“The government finally realises student debt is holding back the education of the nation,” says TEU national president Lesley Francey following an announcement by the tertiary education minister yesterday that all Level 1 and 2 courses would be fees-free for 20-24 year-olds.
“Now we know fees are the problem, why not extend the fees-free investment to higher level qualifications too?”
The minister, Steven Joyce, announced yesterday that, from next year, he would extend the government’s free Youth Guarantee Scheme to cover 18 and 19 year olds as well as its present group of 16-17 year-olds. The government will also provide fees-free foundation education (level 1 and 2 courses) for 20-24 year-olds.
Steven Joyce announced that the government will scrap the Foundation-Focused Training Opportunities (FFTO) programme and replace it with 2,000 to 4,000 additional places for short duration training providing industry skills for beneficiaries at high risk of being on a benefit in the long term, 1,420 additional English for Speakers of Other Languages places, and 1,350 additional Intensive Literacy and Numeracy course places.
Lesley Francey welcomed the announcements, saying the extra places and the promise of free education are real positives for young people looking for job skills and life skills.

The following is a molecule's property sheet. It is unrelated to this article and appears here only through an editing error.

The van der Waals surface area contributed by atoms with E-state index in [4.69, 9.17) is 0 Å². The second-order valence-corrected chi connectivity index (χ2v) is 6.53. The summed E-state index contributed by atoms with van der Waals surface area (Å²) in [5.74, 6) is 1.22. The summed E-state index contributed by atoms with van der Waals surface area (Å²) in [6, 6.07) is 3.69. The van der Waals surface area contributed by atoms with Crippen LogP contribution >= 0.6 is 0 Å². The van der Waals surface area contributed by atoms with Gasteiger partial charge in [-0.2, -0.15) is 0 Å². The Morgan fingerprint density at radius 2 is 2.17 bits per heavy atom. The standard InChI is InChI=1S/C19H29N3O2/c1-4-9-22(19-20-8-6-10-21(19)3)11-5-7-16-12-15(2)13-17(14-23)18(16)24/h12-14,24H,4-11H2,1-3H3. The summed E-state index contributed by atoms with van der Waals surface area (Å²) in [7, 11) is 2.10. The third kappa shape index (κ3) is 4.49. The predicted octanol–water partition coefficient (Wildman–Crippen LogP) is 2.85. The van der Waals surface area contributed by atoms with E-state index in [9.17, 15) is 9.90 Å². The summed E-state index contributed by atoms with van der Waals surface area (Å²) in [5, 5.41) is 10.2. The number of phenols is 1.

“Fees are a barrier to the opportunity to learn. Giving young people the chance to learn is good for them and their communities.”
“Many of the statements Steven Joyce made yesterday at the New Zealand Association of Private Education Providers need challenging, but his policy announcements are commendable improvements on the previous policy.”
Also in Tertiary Update this week:
- VCs lobby parliament to cut workrights
- Union gets photographer his pay back
- Central Plateau REAP settles on 2 percent pay rise
- Ministry of Ed needs a scientist say PM’s scientist
- No jobs for graduates
Mitchell Duneier once was a MOOC star. But today he’s more like a conscientious objector. Worried that the massive open online courses might lead legislators to cut state-university budgets, the Princeton University sociology professor has pulled out of the movement—at least for now – The Chronicle of Higher Education
Swinburne University of Technology staff went on strike for 24 hours yesterday, following the failure of collective agreement negotiations. NTEU Victorian division secretary, Dr Colin Long, said that there had been remarkably little progress in negotiating a new collective agreement since the union lodged its log of claims 311 days ago – NTEU
Prior experiences that early career academics bring with them to their first academic appointment (including publication, teaching and tutoring experience, and service commitments), as well as the institutional support and resources they receive when they start their careers, have a significant bearing on subsequent confidence in all aspects of their academic roles and overall satisfaction with the academic career – Ako Aotearoa
Canadian academics tweeting during conferences have become embroiled in an online debate about who has the right to tweet each other’s ideas – The Australian